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Online Lending's New Problem? Loan Stacking


As the U.S. alternative lending industry continues to face a bumpy road — whether from struggling alt-finance players, corporate scandals or incoming regulation — reports are highlighting yet another hurdle headed its way.

Reports by Reuters on Friday (June 10) said loan stacking is emerging as the latest threat to marketplace lenders.

While stacking can sometimes occur when a lender uses a single source of collateral for multiple lines of credit, it often is the result of a borrower deceiving or withholding information from a lender. While some lenders actually embrace the practice, viewing it as a form of loan consolidation, others argue the practice can obscure the true risk of a borrower.

According to reports, alternative lending's use of innovative risk mitigation and underwriting techniques, combined with inconsistent reports of loans to credit bureaus, can mean financing that slips through the cracks.

Reports also said that this lack of streamlined reporting in the industry can yield multiple loans being issued to the same borrower, obscuring the actual position of that borrower to any of those lenders.

According to LoanDepot Chief Risk Officer Brian Biglin, stacking is "causing problems with the whole industry."

Other industry players, like Lending Club and Avant, told reporters that they are aware of the issue of stacking but, according to reports, "downplayed the risks and did not provide examples of specific actions taken to prevent the practice."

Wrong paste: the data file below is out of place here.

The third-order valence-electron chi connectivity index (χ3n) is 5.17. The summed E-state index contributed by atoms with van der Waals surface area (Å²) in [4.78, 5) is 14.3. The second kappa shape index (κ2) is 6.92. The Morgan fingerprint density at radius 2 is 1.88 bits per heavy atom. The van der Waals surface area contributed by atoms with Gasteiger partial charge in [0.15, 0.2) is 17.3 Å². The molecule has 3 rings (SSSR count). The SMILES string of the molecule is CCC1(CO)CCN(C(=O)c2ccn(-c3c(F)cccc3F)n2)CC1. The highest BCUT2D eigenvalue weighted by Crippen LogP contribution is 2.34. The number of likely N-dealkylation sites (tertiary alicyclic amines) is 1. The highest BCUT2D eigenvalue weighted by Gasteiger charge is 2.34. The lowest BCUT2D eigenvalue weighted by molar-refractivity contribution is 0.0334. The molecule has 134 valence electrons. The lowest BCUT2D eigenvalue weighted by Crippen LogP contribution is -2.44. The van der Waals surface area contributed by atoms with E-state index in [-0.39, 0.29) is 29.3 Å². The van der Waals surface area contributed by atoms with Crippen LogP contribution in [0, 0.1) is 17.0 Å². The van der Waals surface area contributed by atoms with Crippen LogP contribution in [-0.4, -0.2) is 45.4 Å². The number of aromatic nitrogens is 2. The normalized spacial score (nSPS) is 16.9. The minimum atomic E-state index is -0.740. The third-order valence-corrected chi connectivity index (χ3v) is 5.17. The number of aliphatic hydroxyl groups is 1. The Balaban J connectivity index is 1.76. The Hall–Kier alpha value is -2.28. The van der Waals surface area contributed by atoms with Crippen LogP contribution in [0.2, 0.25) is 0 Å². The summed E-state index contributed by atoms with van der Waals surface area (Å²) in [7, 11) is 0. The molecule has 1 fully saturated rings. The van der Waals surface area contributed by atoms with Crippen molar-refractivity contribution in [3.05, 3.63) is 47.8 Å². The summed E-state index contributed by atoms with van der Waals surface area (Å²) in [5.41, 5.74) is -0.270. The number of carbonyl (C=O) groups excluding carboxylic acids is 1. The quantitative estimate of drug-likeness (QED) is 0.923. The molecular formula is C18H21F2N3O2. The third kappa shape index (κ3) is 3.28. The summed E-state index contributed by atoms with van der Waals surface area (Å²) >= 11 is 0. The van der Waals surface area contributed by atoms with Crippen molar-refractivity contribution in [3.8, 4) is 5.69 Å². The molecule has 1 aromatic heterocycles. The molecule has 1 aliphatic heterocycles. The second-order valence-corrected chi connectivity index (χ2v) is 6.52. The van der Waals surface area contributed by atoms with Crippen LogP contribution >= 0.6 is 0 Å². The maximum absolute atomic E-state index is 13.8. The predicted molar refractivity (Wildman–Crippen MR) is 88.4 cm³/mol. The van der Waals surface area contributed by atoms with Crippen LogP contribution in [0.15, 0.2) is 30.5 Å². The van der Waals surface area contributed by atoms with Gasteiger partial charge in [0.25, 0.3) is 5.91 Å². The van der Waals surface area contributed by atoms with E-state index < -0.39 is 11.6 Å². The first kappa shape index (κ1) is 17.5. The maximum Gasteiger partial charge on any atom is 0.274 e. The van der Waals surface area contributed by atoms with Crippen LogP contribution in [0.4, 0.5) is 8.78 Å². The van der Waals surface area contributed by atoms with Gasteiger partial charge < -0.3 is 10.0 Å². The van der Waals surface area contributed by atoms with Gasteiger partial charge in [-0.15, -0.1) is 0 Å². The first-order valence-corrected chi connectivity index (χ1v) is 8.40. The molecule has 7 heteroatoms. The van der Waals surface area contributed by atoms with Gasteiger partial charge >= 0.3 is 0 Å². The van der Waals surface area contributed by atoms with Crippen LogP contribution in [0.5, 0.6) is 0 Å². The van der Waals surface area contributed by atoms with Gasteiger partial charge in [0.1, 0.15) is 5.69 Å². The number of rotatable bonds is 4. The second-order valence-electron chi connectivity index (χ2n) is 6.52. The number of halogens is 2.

OnDeck and Prosper, meanwhile, told reporters that they have integrated algorithms in their risk assessment strategies to detect and avoid loan stacking.

Loan stacking can not only obscure how much debt a borrower is accruing but can also signal that a borrower is taking out one loan to pay for another, reports said.



The How We Shop Report, a PYMNTS collaboration with PayPal, aims to understand how consumers of all ages and incomes are shifting to shopping and paying online in the midst of the COVID-19 pandemic. Our research builds on a series of studies conducted since March, surveying more than 16,000 consumers on how their shopping habits and payments preferences are changing as the crisis continues. This report focuses on our latest survey of 2,163 respondents and examines how their increased appetite for online commerce and digital touchless methods, such as QR codes, contactless cards and digital wallets, is poised to shape the post-pandemic economy.

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